"We have disseminated forms already and have emailed soft copies to those that requested online.
"This week, we will be disseminating petitions with the DVDs covering the march and launch of the 'Fiji Solidarity Movement for West Papua's Freedom' to all Christian denomination headquarters, theological and Bible schools and also to NGOs in our network.
"We are also working on a documentary to be circulated virally for people to be aware of the oppression and injustices happening in West Papua."
ECREA hopes to submit these petitions in May to Prime Minister Voreqe Bainimarama.
Last Friday, ECREA staged its first public awareness march on the West Papua campaign to coincide with World Social Justice Day.

3) Reports journalists were banned from asking about West Papua condemned
Journalists in Papua New Guinea say they were told not to ask Indonesian foreign minister Retno Marsudi about West Papua and reporters in the Solomon Islands say they were ‘uninvited’ to an event with Marsudi

Members of the Papuan Students Alliance protest in Yogyakarta, Indonesia in 2013. Photograph: Ulet Ifansasti/Getty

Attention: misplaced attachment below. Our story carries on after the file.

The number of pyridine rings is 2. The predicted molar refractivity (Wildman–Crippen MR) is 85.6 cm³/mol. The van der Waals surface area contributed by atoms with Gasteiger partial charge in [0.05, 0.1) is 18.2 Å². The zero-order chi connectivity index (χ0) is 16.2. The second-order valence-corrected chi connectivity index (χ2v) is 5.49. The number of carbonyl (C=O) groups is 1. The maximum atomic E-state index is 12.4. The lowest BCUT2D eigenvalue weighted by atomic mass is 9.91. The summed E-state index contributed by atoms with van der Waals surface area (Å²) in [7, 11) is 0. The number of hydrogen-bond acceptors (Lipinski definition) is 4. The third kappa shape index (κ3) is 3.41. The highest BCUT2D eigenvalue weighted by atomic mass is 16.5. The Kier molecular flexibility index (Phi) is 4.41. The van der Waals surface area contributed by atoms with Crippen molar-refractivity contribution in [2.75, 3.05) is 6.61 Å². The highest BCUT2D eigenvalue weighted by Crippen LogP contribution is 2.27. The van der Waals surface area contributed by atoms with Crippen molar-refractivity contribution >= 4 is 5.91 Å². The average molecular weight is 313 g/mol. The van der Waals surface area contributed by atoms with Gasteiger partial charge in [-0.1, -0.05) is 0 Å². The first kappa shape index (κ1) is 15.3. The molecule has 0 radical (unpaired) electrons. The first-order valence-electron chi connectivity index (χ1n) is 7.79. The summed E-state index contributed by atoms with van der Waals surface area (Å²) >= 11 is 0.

Wednesday 4 March 2015 18.23 AEDT

Reports journalists were instructed not to ask questions about West Papua during a three-nation tour by the Indonesian foreign minister have been met with disappointment by media advocacy groups, who say Pacific nations should not assist Indonesian officials in avoiding accountability.
There have been numerous reports over the years of human rights abuses and violent crackdowns by Indonesian authorities against a long running pro-independence movement in West Papua.
The Indonesian foreign minister, Retno Marsudi, recently visited Papua New Guinea, Solomon Islands and Fiji, but reports have emerged that journalists attending a Port Moresby press conference by Marsudi and her PNG counterpart, Rimbink Pato, were told not to raise the issue of West Papua, and that a Solomon Islands media opportunity was cancelled.